Second lesson with Gregory "Grisha" Nisnevich

(Grisha performing at Esquina Tango, Austin, TX)

Lessons with Gregory "Grisha" Nisnevich are always fun and very rewarding. My partner and I shared an hour lesson to work on basic technique, but also to learn some more versatile options for milonga and for some Biagi pieces. If you've got musicality stuff to work on, Grisha's a wonderful resource.

Not surprising, my right hip still locks through side steps and some turns, but not as much - and I can get it out more smoothly now. In fact Grisha worked with both my partner and me on releasing the tension in our hips to keep from locking them.

My balance is still an issue, though. For short movements, a few steps, maybe a molinete, not so much a problem. When Grisha led a couple molinetes in a longer sequence, however, I was not so consistent. At the end he'd lightly let go of me, and I'd tilt forward slightly before regaining my balance. (I was also "drifting" away from him in turns.) My balance is better than last month, but still lots of work to be done there. Daniela Arcuri's balance-strengthening yoga-tango moves are fantastic and have given me faster results than any other exercise I tried (and not just related to tango). It's a lot like being in physical therapy again.

Another technique that not only helps keep me from tightening and pulling my shoulder blades together (which I still occasionally do), but also seems to help with my balance, is consciously trying to spread and relax my shoulder blades (not just keep them from going up) to widen and soften my back. When I manage to do it consistently, I've been told I feel much lighter and more relaxed in my dance - and also quicker to respond to leads. This technique was later echoed by Silvina and Oliver, and I've been making an extra effort throughout the day, every day, to monitor and adjust my posture. I feel so much taller and better balanced when I do.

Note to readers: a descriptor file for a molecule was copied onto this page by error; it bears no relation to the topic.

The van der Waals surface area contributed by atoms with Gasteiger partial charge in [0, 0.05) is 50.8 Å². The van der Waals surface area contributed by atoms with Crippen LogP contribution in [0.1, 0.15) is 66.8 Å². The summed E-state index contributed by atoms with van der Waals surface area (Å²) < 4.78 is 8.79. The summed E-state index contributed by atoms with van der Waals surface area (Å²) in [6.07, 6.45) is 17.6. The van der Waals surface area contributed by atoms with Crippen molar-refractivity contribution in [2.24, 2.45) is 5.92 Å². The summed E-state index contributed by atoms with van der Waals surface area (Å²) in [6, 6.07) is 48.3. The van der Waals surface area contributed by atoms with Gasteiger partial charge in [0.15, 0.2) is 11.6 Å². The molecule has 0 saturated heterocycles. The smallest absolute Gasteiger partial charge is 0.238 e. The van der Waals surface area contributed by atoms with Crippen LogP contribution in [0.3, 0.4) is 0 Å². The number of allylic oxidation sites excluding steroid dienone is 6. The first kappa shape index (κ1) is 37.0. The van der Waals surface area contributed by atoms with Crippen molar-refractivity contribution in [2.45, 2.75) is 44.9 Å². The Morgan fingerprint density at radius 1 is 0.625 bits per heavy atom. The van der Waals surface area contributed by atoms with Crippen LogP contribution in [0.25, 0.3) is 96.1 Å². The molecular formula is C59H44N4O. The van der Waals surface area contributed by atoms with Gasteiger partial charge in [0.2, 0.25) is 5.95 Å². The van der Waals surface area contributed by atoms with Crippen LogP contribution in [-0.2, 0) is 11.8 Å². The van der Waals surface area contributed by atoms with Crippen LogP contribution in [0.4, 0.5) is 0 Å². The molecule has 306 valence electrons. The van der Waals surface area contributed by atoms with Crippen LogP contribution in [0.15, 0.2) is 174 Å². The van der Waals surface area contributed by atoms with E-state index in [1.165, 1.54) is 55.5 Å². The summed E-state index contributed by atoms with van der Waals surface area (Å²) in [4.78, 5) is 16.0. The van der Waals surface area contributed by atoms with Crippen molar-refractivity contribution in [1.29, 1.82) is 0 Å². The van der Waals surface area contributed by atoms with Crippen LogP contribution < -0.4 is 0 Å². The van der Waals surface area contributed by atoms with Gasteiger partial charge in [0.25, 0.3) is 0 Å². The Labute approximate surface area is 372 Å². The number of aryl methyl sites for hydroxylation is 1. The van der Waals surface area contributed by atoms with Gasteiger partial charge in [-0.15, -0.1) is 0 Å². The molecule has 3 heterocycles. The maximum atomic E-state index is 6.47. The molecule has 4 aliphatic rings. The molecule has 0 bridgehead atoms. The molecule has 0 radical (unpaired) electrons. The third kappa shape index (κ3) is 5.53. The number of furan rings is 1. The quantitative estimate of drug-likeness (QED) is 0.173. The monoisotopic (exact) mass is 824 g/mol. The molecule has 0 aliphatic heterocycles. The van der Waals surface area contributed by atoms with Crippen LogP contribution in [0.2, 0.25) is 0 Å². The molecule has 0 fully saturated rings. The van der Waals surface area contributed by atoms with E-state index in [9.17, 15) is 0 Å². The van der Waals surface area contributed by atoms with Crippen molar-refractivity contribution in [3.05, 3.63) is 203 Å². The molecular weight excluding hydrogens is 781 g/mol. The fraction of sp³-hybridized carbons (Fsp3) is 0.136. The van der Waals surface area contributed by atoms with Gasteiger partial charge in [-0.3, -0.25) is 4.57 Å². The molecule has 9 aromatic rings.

Milonga and Ocho Madness

We spent some time working on milonga rhythm and combinations so that we have a little more versatility in expressing the music. For me, I needed to focus on turning more tightly around my partner as there's far less time for me to get back in front of him in milongas, when I "drift" away (especially during molinetes, and even a little during ocho cortados.) Another issue that can come up with "drift" is losing the tighter connection required to execute very fast and/or more intricate movements - especially faster double-time ochos. Speaking of ochos . . .

Working on milonga can be a daunting amount of work for a leader. It's serious business. So why can't I get through one set of double-time ochos without laughing? Not to mention triple-time (at which point I thought the bottoms of my shoes might spontaneously combust). I'm working hard, really I am. While my partner is (probably) thinking something like 'rock step, turn, pause, which foot is she on?' - I'm thinking "wheeeeeeeeeeee!"

Hardly seems fair, does it?

To think I used to be absolutely terrified of milonga tandas!

As far as Biagi goes, that was mostly a matter of experimenting with different elements in the pieces of music - rather than focusing on just the beat. As he told my partner, we don't need to necessarily follow a particular line in the music, but can add a complementary "line" with our interpretation. There's a lot to work with in Biagi's music - a lot of fun to be had. I think we just needed permission (and a few ideas of how) to play with it a little more and be more adventurous.
Now back to the grindstone - and practice, practice, practice!

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